(This post is specifically for Math 287 students.)

Starting Monday, you guys should be organized in new groups. No group can have three members that are together in the current groups. When I arrive on Monday, the groups should already be formed. You guys should start working on the laboratory on Polyhedra, Chapter 7. Make sure to bring whatever materials may be needed for this.

There have been complaints about not everybody contributing their share to their respective groups. This is not acceptable, but it is sadly the main reason for the reorganization. So: If I receive two complaints about a member not contributing as required, and there are no reasonable extenuating circumstances, that person will be dropped out of their group (receiving a zero in their current project as a result). If the issue is not expected to be resolved for the next report, a new reorganization of groups will be triggered as a result.

Also, I am unhappy with the level of some of the reports. It seems the peer reviewing of other groups’ drafts is not being taken as seriously as needed. So: Now, on the dates drafts are due, each group should bring three copies of their current draft. When you review another group’s draft, write the members of your group on the copy you are reviewing. I’ll collect the copies, with your comments, copy them for my records and return. If I identify something that a group should have noticed and mentioned, but did not, that group will be penalized (since this means the group did not take their refereeing role seriously). Conversely, if a group mentions something that should be addressed, but I do not see the issue resolved in the final report, the group that failed to address the given comments will be penalized.

Finally, this being a mathematics course, I expect your projects to include proofs. If a project lacks proofs it will receive a failing grade.

Feel free to contact me be email if any of the above needs clarifying.

[…] de puissances, Fundamenta Mathematicae, 3, (1922), 52–58, or Fritz Herzog, George Piranian, Sets of convergence of Taylor series. I. Duke Math. J., 16, (1949), 529–534. Both papers prove more general results, by explicit […]

Craig: For a while, there was some research on improving bounds on the number of variables or degree of unsolvable Diophantine equations. Unfortunately, I never got around to cataloging the known results in any systematic way, so all I can offer is some pointers to relevant references, but I am not sure of what the current records are. Perhaps the first pape […]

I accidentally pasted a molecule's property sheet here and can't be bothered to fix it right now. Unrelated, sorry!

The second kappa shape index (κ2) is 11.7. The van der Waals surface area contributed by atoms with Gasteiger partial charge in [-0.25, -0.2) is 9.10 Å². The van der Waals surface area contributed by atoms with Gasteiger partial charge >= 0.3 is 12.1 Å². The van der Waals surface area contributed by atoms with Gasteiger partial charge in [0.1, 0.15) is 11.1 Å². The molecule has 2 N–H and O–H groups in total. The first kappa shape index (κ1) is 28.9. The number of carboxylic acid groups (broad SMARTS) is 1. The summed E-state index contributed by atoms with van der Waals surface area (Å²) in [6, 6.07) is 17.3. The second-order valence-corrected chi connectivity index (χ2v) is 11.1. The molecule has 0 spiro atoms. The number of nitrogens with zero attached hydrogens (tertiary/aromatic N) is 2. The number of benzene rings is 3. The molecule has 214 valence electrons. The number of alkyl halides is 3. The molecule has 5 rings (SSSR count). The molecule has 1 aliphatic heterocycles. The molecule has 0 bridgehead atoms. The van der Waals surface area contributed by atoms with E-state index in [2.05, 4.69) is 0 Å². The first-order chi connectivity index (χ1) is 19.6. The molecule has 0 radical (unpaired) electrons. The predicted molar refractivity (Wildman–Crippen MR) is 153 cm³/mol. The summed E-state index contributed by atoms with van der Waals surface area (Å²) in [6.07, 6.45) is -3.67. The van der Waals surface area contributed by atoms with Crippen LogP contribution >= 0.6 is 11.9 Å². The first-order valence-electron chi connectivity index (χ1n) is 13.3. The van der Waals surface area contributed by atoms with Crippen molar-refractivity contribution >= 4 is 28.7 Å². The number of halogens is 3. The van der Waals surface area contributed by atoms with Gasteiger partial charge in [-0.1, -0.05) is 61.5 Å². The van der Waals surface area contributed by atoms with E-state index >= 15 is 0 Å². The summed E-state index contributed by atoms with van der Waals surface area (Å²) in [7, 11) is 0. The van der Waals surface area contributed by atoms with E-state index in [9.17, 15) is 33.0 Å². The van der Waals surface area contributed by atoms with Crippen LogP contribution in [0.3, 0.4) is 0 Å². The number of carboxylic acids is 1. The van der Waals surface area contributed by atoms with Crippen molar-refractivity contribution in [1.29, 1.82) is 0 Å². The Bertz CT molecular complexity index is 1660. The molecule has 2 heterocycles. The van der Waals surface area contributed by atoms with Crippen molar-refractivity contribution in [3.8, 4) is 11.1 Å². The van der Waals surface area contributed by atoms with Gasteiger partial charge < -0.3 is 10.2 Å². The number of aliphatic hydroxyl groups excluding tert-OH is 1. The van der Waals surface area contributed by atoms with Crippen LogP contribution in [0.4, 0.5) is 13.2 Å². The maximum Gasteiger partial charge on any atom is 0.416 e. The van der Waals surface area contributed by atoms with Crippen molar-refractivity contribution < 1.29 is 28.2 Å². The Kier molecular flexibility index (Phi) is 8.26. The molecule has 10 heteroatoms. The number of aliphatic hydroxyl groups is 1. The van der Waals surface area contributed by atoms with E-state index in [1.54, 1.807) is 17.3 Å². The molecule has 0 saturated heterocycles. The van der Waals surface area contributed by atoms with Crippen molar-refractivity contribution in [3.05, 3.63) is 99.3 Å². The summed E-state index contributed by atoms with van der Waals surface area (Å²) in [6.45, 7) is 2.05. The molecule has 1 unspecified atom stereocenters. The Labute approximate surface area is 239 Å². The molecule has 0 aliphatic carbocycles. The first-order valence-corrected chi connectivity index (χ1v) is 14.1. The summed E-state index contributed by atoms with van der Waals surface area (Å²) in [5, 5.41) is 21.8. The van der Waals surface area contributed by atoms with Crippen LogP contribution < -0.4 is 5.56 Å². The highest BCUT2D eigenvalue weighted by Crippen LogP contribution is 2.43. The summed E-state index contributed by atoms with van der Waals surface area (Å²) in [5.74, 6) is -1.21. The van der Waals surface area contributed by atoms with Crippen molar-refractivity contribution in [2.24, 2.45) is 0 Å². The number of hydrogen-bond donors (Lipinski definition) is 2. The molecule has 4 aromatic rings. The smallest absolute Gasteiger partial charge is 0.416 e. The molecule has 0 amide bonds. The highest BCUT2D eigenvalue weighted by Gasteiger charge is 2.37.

Yes. Consider, for instance, Conway's base 13 function $c$, or any function that is everywhere discontinuous and has range $\mathbb R$ in every interval. Pick continuous bijections $f_n:\mathbb R\to(-1/n,1/n)$ for $n\in\mathbb N^+$. Pick a strictly decreasing sequence $(x_n)_{n\ge1}$ converging to $0$. Define $f$ by setting $f(x)=0$ if $x=0$ or $\pm x_n […]

(1) Patrick Dehornoy gave a nice talk at the Séminaire Bourbaki explaining Hugh Woodin's approach. It omits many technical details, so you may want to look at it before looking again at the Notices papers. I think looking at those slides and then at the Notices articles gives a reasonable picture of what the approach is and what kind of problems remain […]

The description below comes from József Beck. Combinatorial games. Tic-tac-toe theory, Encyclopedia of Mathematics and its Applications, 114. Cambridge University Press, Cambridge, 2008, MR2402857 (2009g:91038). Given a finite set $S$ of points in the plane $\mathbb R^2$, consider the following game between two players Maker and Breaker. The players alternat […]

Yes. This is a consequence of the Davis-Matiyasevich-Putnam-Robinson work on Hilbert's 10th problem, and some standard number theory. A number of papers have details of the $\Pi^0_1$ sentence. To begin with, take a look at the relevant paper in Mathematical developments arising from Hilbert's problems (Proc. Sympos. Pure Math., Northern Illinois Un […]

It is easy to see without choice that if there is a surjection from $A$ onto $B$, then there is an injection from ${\mathcal P}(B)$ into ${\mathcal P}(A)$, and the result follows from Cantor's theorem that $B

Only noticed this question today. Although the selected answer is quite nice and arguably simpler than the argument below, none of the posted answers address what appeared to be the original intent of establishing the inequality using the Arithmetic Mean-Geometric Mean Inequality. For this, simply notice that $$ 1+3+\ldots+(2n-1)=n^2, $$ which can be easily […]

First of all, $f(z)+e^z\ne 0$ by the first inequality. It follows that $e^z/(f(z)+e^z)$ is entire, and bounded above. You should be able to conclude from that.

Yes. The standard way of defining these sequences goes by assigning in an explicit fashion to each limit ordinal $\alpha$, for as long as possible, an increasing sequence $\alpha_n$ that converges to $\alpha$. Once this is done, we can define $f_\alpha$ by diagonalizing, so $f_\alpha(n)=f_{\alpha_n}(n)$ for all $n$. Of course there are many possible choices […]

I disagree with the advice of sending a paper to a journal before searching the relevant literature. It is almost guaranteed that a paper on the fundamental theorem of algebra (a very classical and well-studied topic) will be rejected if you do not include mention on previous proofs, and comparisons, explaining how your proof differs from them, etc. It is no […]

[…] de puissances, Fundamenta Mathematicae, 3, (1922), 52–58, or Fritz Herzog, George Piranian, Sets of convergence of Taylor series. I. Duke Math. J., 16, (1949), 529–534. Both papers prove more general results, by explicit […]